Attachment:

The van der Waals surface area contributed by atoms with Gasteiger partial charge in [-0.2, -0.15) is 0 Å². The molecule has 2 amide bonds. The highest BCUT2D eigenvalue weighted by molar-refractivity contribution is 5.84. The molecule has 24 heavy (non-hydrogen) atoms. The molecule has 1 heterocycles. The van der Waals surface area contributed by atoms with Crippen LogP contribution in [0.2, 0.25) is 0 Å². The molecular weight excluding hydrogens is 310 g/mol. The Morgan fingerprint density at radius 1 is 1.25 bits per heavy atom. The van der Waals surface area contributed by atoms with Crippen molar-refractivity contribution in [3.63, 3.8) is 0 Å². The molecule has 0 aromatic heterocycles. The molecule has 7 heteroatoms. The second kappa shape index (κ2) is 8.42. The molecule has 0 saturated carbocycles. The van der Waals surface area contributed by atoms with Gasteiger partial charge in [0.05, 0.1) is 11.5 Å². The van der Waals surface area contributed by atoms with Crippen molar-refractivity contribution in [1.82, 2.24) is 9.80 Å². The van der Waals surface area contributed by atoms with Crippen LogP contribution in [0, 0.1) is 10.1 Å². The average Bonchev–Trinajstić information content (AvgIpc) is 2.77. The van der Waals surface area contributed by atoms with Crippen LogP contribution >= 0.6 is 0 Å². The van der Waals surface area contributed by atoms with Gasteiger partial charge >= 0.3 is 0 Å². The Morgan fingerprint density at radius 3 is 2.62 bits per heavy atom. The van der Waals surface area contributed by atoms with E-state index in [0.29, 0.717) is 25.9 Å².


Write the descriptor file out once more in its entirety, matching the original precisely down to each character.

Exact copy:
The van der Waals surface area contributed by atoms with Gasteiger partial charge in [-0.2, -0.15) is 0 Å². The molecule has 2 amide bonds. The highest BCUT2D eigenvalue weighted by molar-refractivity contribution is 5.84. The molecule has 24 heavy (non-hydrogen) atoms. The molecule has 1 heterocycles. The van der Waals surface area contributed by atoms with Crippen LogP contribution in [0.2, 0.25) is 0 Å². The molecular weight excluding hydrogens is 310 g/mol. The Morgan fingerprint density at radius 1 is 1.25 bits per heavy atom. The van der Waals surface area contributed by atoms with Crippen molar-refractivity contribution in [3.63, 3.8) is 0 Å². The molecule has 0 aromatic heterocycles. The molecule has 7 heteroatoms. The second kappa shape index (κ2) is 8.42. The molecule has 0 saturated carbocycles. The van der Waals surface area contributed by atoms with Gasteiger partial charge in [0.05, 0.1) is 11.5 Å². The van der Waals surface area contributed by atoms with Crippen molar-refractivity contribution in [1.82, 2.24) is 9.80 Å². The van der Waals surface area contributed by atoms with Crippen LogP contribution in [0, 0.1) is 10.1 Å². The average Bonchev–Trinajstić information content (AvgIpc) is 2.77. The van der Waals surface area contributed by atoms with Crippen LogP contribution >= 0.6 is 0 Å². The van der Waals surface area contributed by atoms with Gasteiger partial charge >= 0.3 is 0 Å². The Morgan fingerprint density at radius 3 is 2.62 bits per heavy atom. The van der Waals surface area contributed by atoms with E-state index in [0.29, 0.717) is 25.9 Å².